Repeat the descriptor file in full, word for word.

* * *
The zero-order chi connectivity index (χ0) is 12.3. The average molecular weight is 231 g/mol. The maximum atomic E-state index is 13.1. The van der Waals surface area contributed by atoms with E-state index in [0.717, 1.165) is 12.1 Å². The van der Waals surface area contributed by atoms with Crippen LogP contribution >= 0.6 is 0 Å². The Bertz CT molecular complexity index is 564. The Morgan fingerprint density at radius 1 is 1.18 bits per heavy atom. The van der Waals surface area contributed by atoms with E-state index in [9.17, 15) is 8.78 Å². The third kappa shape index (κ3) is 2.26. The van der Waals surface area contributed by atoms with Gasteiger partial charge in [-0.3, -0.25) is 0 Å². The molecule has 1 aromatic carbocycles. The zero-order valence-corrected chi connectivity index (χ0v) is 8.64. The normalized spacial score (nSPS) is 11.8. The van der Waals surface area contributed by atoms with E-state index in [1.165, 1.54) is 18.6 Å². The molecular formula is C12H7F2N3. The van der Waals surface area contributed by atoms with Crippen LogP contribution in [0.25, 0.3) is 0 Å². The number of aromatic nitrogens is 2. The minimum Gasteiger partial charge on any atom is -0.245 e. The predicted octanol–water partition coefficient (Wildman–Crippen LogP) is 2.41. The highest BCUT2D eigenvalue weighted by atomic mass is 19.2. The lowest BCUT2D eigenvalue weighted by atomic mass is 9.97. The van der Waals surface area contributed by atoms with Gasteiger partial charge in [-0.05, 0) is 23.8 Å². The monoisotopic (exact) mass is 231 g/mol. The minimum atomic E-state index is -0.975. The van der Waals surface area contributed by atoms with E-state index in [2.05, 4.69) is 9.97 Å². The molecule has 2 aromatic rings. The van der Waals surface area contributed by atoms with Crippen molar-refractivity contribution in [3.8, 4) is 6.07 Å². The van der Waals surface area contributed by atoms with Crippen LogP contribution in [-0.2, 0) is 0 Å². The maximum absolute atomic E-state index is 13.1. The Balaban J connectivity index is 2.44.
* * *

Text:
The zero-order chi connectivity index (χ0) is 12.3. The average molecular weight is 231 g/mol. The maximum atomic E-state index is 13.1. The van der Waals surface area contributed by atoms with E-state index in [0.717, 1.165) is 12.1 Å². The van der Waals surface area contributed by atoms with Crippen LogP contribution >= 0.6 is 0 Å². The Bertz CT molecular complexity index is 564. The Morgan fingerprint density at radius 1 is 1.18 bits per heavy atom. The van der Waals surface area contributed by atoms with E-state index in [9.17, 15) is 8.78 Å². The third kappa shape index (κ3) is 2.26. The van der Waals surface area contributed by atoms with Gasteiger partial charge in [-0.3, -0.25) is 0 Å². The molecule has 1 aromatic carbocycles. The zero-order valence-corrected chi connectivity index (χ0v) is 8.64. The normalized spacial score (nSPS) is 11.8. The van der Waals surface area contributed by atoms with E-state index in [1.165, 1.54) is 18.6 Å². The molecular formula is C12H7F2N3. The van der Waals surface area contributed by atoms with Crippen LogP contribution in [0.25, 0.3) is 0 Å². The number of aromatic nitrogens is 2. The minimum Gasteiger partial charge on any atom is -0.245 e. The predicted octanol–water partition coefficient (Wildman–Crippen LogP) is 2.41. The highest BCUT2D eigenvalue weighted by atomic mass is 19.2. The lowest BCUT2D eigenvalue weighted by atomic mass is 9.97. The van der Waals surface area contributed by atoms with Gasteiger partial charge in [-0.05, 0) is 23.8 Å². The monoisotopic (exact) mass is 231 g/mol. The minimum atomic E-state index is -0.975. The van der Waals surface area contributed by atoms with E-state index in [2.05, 4.69) is 9.97 Å². The molecule has 2 aromatic rings. The van der Waals surface area contributed by atoms with Crippen molar-refractivity contribution in [3.8, 4) is 6.07 Å². The van der Waals surface area contributed by atoms with Crippen LogP contribution in [-0.2, 0) is 0 Å². The maximum absolute atomic E-state index is 13.1. The Balaban J connectivity index is 2.44.